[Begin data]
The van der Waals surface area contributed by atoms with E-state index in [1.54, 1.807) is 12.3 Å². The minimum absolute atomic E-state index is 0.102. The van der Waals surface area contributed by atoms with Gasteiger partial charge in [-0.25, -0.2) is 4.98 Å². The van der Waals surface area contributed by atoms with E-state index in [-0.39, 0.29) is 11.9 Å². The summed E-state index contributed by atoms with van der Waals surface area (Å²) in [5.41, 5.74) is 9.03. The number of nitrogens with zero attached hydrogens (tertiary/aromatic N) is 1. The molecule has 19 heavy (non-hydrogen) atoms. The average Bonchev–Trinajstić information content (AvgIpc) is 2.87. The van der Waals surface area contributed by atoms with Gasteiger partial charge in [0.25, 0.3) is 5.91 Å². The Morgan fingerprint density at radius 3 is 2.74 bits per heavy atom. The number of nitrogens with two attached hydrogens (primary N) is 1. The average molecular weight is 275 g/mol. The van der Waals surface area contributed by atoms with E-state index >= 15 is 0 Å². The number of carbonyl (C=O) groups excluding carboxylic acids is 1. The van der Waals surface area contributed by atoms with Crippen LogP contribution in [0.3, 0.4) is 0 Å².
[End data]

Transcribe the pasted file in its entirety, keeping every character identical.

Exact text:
The van der Waals surface area contributed by atoms with E-state index in [1.54, 1.807) is 12.3 Å². The minimum absolute atomic E-state index is 0.102. The van der Waals surface area contributed by atoms with Gasteiger partial charge in [-0.25, -0.2) is 4.98 Å². The van der Waals surface area contributed by atoms with E-state index in [-0.39, 0.29) is 11.9 Å². The summed E-state index contributed by atoms with van der Waals surface area (Å²) in [5.41, 5.74) is 9.03. The number of nitrogens with zero attached hydrogens (tertiary/aromatic N) is 1. The molecule has 19 heavy (non-hydrogen) atoms. The average Bonchev–Trinajstić information content (AvgIpc) is 2.87. The van der Waals surface area contributed by atoms with Gasteiger partial charge in [0.25, 0.3) is 5.91 Å². The Morgan fingerprint density at radius 3 is 2.74 bits per heavy atom. The number of nitrogens with two attached hydrogens (primary N) is 1. The average molecular weight is 275 g/mol. The van der Waals surface area contributed by atoms with E-state index >= 15 is 0 Å². The number of carbonyl (C=O) groups excluding carboxylic acids is 1. The van der Waals surface area contributed by atoms with Crippen LogP contribution in [0.3, 0.4) is 0 Å².